As a film about poverty, Being Flynn at least conveys the great field-leveling of a societal epidemic, placing newly laid-off businessmen alongside drunken, unshaved archetypes, and expressing the sad humility that’s firmly tied to this very relevant problem. An adaptation of poet Nick Flynn’s memoir Another Bullshit Night in Suck City, which charts the author’s social work, daddy issues, and addiction problems in 1980s Boston, Being Flynn largely focuses on Nick’s estranged father, Jonathan Flynn (Robert De Niro), a typically delusional, curmudgeonly flake whose denial-laden pride is slowly chipped away as his failed-writer circumstances lead him to skid row. An apartment eviction begets sleeping in the cab that at some point paid the bills, and a car accident, in turn, begets sleeping on sidewalk vents. Soon enough, Jonathan is swallowing hard and tiptoeing into the local shelter, where Nick (Paul Dano) just happens to work. However transparent, the irrepressible grandeur of Jonathan’s pathetically warped ego adds a sting of classic tragedy to his systematic downfall. Still, the tackling of the comfort-to-curbside theme is admittedly limited in sincerity and success, and devoting a paragraph to it is being quite kind to a movie that’s mostly generic and spiritless, another bullshit exercise in sucky boho indiedom.
One really can’t blame much of the film’s defects on the source material, as Nick and Jonathan’s real-life reconnection is nicely serendipitous, and the troubled dad truly did inspire the troubled son to aim higher and break the cycle of familial failure (whether or not one must become one’s father is the story’s basic through line). But writer-director Paul Weitz makes a bland mockery of just about every tool at his disposal, including Lili Taylor (the actual Nick Flynn’s wife), a habitually de-glammed actress typecast as a recovering cokehead. There’s no way the Flynns’ actual lives were so monotonously Sundance-y, with perfectly disheveled exposed-brick apartments, encounters with a mother (Julianne Moore) who’s indistinguishable from every other self-destructive single lady, a moment with Jonathan standing naked in the tub while spouting crotchety slurs about the neighbors, and the kind of rote paternal struggles that yielded Audience Awards in 1998. Even the pivotal shelter setting, when introduced, gets broken down into tired high school-ish cliques, with voiceover acquainting you with the ex-cons, drug addicts, and requisite do-gooders, like Denise (Olivia Thirlby), the pixie-haired renaissance chick who turns Nick on to shelter work.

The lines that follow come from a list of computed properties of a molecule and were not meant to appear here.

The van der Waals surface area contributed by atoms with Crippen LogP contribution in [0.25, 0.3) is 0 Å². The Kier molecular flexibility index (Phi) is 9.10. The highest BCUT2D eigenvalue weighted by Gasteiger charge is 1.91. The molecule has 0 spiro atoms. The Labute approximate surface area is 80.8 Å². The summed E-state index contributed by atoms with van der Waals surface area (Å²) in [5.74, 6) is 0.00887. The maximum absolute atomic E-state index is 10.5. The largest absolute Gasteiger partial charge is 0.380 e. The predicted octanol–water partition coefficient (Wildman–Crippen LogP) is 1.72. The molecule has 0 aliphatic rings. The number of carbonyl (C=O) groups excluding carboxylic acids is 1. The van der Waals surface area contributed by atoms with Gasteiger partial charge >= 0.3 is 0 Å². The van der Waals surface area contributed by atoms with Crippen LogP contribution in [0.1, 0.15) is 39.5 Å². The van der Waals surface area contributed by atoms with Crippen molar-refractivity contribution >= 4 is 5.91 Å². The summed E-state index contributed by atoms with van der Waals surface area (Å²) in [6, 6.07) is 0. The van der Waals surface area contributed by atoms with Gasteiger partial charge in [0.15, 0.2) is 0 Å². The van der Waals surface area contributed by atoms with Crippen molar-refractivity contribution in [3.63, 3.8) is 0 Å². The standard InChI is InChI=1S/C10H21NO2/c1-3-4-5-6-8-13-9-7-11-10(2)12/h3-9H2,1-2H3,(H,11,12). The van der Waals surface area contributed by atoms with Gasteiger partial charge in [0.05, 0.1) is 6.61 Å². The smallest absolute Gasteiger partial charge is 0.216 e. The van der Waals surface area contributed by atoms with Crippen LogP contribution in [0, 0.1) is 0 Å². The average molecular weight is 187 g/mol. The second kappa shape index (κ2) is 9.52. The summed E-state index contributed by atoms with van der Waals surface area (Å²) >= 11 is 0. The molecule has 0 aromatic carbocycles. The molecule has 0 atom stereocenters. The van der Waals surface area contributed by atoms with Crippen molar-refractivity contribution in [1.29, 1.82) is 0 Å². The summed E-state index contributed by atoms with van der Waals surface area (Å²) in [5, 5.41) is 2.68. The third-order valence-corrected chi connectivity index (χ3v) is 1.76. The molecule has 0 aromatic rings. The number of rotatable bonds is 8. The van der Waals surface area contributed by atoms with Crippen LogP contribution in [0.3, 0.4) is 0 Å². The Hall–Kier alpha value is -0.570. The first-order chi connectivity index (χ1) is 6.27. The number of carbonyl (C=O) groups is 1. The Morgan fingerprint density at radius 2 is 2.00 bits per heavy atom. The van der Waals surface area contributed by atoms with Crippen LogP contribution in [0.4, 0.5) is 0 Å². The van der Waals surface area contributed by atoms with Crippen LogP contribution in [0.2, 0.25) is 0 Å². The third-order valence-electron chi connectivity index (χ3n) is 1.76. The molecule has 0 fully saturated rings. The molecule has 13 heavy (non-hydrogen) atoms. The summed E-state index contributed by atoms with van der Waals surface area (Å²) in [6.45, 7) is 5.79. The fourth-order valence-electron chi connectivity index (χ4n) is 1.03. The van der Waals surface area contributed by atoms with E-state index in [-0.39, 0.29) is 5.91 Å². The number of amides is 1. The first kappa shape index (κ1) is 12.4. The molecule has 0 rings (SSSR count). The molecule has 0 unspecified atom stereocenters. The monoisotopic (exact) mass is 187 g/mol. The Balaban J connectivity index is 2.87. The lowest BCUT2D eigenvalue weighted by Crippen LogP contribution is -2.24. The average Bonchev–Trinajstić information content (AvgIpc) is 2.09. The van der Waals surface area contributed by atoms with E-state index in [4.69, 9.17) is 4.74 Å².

The film’s conceit is that it offers narrations from both Nick and Jonathan, who self-reflexively opine about which is the better chronicler (“Don’t worry—you’re back in the hands of a master storyteller,” Jonathan grunts when the ball’s in his court again). This is about as effective as the handling of Nick’s addiction, which, despite Dano’s finest efforts (he’s characteristically on-point with every nuance and fed-up blowout), is even flatter than the soup-kitchen politics. In truth, the arc of overcoming the deadly grip of crack has been far better portrayed and developed in one-hour procedurals. Weitz translates Flynn’s faith-in-prose perspective with stronger results, such as a scene that sees Nick use his shelter journal as a circumstantial creative outlet, but then, he’s also prone to squeezing the entire craft of writing beneath his art-house-bargain-brand umbrella.
The most egregious flaw, by far, is De Niro’s performance. In Being Flynn, a film that some are touting as the icon’s return to deeply-felt form, he plays nothing more than a poorly fleshed-out, redemption-bound quack, who must ultimately endear himself to the audience despite minority hatred, sad-sack tunnel vision, and rampant selfishness. There are certainly flashes of pity for the man, who thankfully never undergoes a full and tidy Hollywood turnaround, but De Niro’s contributions to the character are merely a lot of frowns and a lot of volume, as if screaming as loud as one can constitutes an attention-worthy turn. What we’re promised is Serious De Niro, but all we get is another riff on the same shtick he’s been peddling since 2000 in the infernal Focker series. Little Fockers, in fact, was also helmed by Weitz, which should be all the red flag you need in terms of whether or not Being Flynn is worth it. If De Niro knew what was good for him, he’d certainly distance himself from this director and find a new path. Because at this point, the man who’s supposedly one of our greatest living actors is in dire need of career surgery, to the extent that all that screaming sounds a bit like a cry for help.